The hens are no longer mine, the boys having taken them over; but the gardening I can't give up, nor the seed catalogues.

The one in my hands was exceptionally radiant, and exceptionally full of Novelties and Specialties for the New Year, among them being an extraordinary new pole bean--an Improved Kentucky Wonder. She had backed away, as I have said, and instead of looking at the page of beans, looked solemnly at me; then with something sorrowful, something somewhat Sunday-like in her voice, an echo, I presume, of lessons in the Catechism, she asked me--

"Who makes you plant beans?"

"My dear," I began, "I--"

"How many meals of pole beans did we eat last summer?"


"Three--just three," she answered. "And I think you must remember how many of that row of poles we picked?"

"Why, yes, I--"

"Three--just three out of thirty poles! Now, do you think you remember how many bushels of those beans went utterly unpicked?"

I was visibly weakening by this time.

"Three--do you think?"

"Multiply that three by three-times-three! And now tell me--"

But this was too much.

"My dear," I protested, "I recollect exactly. It was--"

"No, I don't believe you do. I cannot trust you at all with beans. But I should like to know why you plant ten or twelve kinds of beans when the only kind we like are limas!"

"Why--the--catalogue advises--"

"Yes, the catalogue advises--"

"You don't seem to understand, my dear, that--"

"Now, _why_ don't I understand?"

I paused. This is always a hard question, and peculiarly hard as the end of a series, and on a topic as difficult as beans. I don't know beans. There is little or nothing about beans in the history of philosophy or in poetry. Thoreau says that when he was hoeing his beans it was not beans that he hoed nor he that hoed beans--which was the only saying that came to mind at the moment, and under the circumstances did not seem to help me much.

"Well," I replied, fumbling among my stock of ready-made reasons, "I--really--don't--know exactly why you don't understand. Indeed, I really don't know--that _I_ exactly understand. _Everything_ is full of things that even I can't understand--how to explain my tendency to plant all kinds of beans, for instance; or my 'weakness,' as you call it, for seed catalogues; or--"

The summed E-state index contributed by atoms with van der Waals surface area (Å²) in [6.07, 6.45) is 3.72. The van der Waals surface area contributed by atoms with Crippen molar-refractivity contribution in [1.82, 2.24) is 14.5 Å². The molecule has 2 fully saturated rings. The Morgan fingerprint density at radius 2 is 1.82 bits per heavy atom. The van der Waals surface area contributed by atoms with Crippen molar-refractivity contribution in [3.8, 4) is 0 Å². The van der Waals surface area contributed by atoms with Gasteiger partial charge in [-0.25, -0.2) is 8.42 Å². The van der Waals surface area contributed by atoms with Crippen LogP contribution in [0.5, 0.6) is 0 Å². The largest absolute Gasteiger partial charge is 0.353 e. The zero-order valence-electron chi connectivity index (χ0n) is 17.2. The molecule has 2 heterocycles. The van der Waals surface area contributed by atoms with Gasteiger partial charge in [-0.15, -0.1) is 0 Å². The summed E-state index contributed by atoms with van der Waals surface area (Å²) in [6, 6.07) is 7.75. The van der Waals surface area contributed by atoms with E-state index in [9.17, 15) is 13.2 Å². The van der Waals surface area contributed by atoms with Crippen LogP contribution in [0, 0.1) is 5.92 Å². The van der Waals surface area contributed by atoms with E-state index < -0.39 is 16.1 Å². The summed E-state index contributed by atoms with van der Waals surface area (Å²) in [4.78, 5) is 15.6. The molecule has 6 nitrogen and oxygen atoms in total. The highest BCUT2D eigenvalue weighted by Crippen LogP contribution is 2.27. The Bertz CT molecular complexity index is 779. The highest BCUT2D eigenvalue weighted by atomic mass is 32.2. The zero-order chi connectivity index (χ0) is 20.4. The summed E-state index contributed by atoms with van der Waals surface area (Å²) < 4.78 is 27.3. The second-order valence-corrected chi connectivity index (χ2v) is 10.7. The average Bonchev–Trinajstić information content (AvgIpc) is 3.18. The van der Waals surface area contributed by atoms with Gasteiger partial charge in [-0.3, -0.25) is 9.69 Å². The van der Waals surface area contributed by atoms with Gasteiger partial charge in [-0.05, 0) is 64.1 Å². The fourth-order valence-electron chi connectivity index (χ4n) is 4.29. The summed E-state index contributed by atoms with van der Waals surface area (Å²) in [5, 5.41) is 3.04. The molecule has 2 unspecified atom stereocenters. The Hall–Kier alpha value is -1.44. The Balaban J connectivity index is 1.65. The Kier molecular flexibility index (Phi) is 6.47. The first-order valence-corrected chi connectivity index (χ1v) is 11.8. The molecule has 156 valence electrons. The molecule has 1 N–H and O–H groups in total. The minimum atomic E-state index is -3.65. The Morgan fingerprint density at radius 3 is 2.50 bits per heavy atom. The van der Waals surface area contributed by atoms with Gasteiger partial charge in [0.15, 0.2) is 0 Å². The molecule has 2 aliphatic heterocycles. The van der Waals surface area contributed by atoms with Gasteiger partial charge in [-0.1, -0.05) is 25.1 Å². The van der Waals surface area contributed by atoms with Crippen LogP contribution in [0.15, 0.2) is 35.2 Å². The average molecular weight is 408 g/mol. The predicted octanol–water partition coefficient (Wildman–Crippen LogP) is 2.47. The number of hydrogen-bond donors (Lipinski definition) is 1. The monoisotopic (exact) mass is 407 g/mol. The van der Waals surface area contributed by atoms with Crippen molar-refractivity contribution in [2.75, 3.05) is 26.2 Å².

She opened her magazine, and I hastened to get the stool for her feet. As I adjusted the light for her she said:--

"Let me remind you that this is the night of the annual banquet of your Swampatalk Club; you don't intend to forego that famous roast beef for the seed catalogues?"

"I did n't intend to, but I must say that literature like this is enough to make a man a vegetarian. Look at that page for an old-fashioned New England Boiled Dinner! Such carrots. Really _they_ look good enough to eat. I think I 'll plant some of those improved carrots; and some of these parsnips; and some--"

"You had better go get ready," she said, "and please put that big stick on the fire for me," drawing the lamp toward her, as she spoke, so that all of its green-shaded light fell over her--over the silver in her hair, with its red rose; over the pink and lacy thing that wrapped her from her sweet throat to the silver stars on her slippers.

"I'm not going to that Club!" I said. "I have talked myself for three hours to-day, attended two conferences, and listened to one address. There were three different societies for the general improving of things that met at the University halls to-day with big speakers from the ends of the earth. To-morrow night I address The First Century Club in the city after a dinner with the New England Teachers of English Monthly Luncheon Club--and I would like to know what we came out here in the woods for, anyhow?"

"If you are going--" She was speaking calmly.

"Going where?" I replied, picking up the seed catalogues to make room for myself on the couch. "_Please_ look at this pumpkin! Think of what a jack-o'-lantern it would make for the boys! I am going to plant--"

"You 'll be cold," she said, rising and drawing a steamer rug up over me; then laying the open magazine across my shoulders while giving the pillow a motherly pull, she added, with a sigh of contentment:--

"Perhaps, if it had n't been for me, you might have been a great success with pumpkins or pigs--I don't know."

[The end]
Dallas Lore Sharp's essay: Seed Catalogues